Hundreds of immigrants and activists from across the country are gathering for the #Not1More Deportation Campaign conference, a weekend-long series of events that will bring together anti-deportation activists to plan an upcoming strategy that will “escalate the fight against deportations of the Obama administration.”
Organizers expect over 300 people for the conference and say their goal is to send a clear message to President Barack Obama:
“We want the legalization of the 11 million undocumented,” said Pablo Alvarado, executive director for the National Day Laborers Organizing Network. “We want political equality, it’s as simple as that.”
The events began Friday as immigrant rights activists blocked buses carrying undocumented immigrants to federal criminal court in Tucson, Ariz. Many lined up, held hands and positioned themselves under a bus with their heads under the tires in hopes to shut down Operation Streamline, in which immigrants who have crossed the border illegally are immediately placed in the federal court system and placed in detention. Friday’s four-hour protest effectively halted immigration hearings for the day, but 18 people were arrested and charged with hindering prosecution, the Tucson Sentinel reported.
On Saturday the group gathers in Phoenix, Ariz., to discuss ways in which different communities are fighting back deportations, talk about litigations against ICE policies, plan public advocacy and point out specific examples, such as the story of Juan Jose Mangandi, an undocumented day laborer whose wife is undergoing deportation procedures.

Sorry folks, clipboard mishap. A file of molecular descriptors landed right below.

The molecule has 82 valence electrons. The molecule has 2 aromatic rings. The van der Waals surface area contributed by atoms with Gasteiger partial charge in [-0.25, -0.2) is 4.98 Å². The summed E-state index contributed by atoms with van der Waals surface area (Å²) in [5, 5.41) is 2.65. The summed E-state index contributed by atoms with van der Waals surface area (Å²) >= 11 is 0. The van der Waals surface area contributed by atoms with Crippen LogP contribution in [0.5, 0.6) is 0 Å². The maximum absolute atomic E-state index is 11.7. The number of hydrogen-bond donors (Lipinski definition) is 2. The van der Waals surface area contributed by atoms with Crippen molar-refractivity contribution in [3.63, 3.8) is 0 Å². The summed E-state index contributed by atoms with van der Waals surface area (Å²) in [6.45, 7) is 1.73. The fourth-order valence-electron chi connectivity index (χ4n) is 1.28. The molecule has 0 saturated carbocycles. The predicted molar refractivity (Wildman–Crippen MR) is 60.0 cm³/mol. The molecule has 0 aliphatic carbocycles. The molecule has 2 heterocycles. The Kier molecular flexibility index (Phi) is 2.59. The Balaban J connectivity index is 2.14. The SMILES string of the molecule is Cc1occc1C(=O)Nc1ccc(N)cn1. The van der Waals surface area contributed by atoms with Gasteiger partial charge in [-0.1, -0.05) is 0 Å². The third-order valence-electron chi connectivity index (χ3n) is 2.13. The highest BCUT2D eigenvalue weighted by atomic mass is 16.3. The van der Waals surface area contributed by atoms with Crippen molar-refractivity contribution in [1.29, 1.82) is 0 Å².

“Denounce the pain caused by deportation,” Mangandi said in a #Not1More Deportation Campaign video.
During the conference, activists were also expected to discuss the state of California, where the legislature passed various bills that benefit the undocumented.
“Participants will be talking about how they can take it to their own places to see if it’s replicable,” Alvarado said.
Organizers hope that with their planned strategies, they will be able to put a stop to deportations nationwide.
“I know Republicans are blocking immigration reform but it’s President Obama who has the power to stop deportations,” Alvarado said. “If they did it with the students, now they can do it with the parents.”
According to Rep. Luis Gutierrez, (D-Ill.) the administration is approaching the milestone of two million deportations during Obama’s tenure in the White House.
“Thousands of kids are in foster homes,” Alvarado said. “It’s a human rights crisis, a moral crisis that the country needs to fix.”
On Sunday, the group pledged to “shut down” ICE through protests and peaceful civil disobedience. Organizers said this event will be their public outcry for the people who are incarcerated and for their families.
“Our communities can no longer wait for the President to rediscover his moral compass or for Congress to actually do its job,” said Marisa Franco of the National Day Laborer Organizing Network. “We will do what any mother or father would do and keep our families together by preventing ICE from being able to tear them apart.”
By doing this, activists hope to highlight the stories of people suffering from deportations. According to Alvarado, the issue has become more than just the division of families, it has become a “human rights crisis.”
“We want to make sure that the suffering stops right now,” he said. “If the country doesn’t see that there is a human rights crisis this will continue to split families and cause a lot of pain.”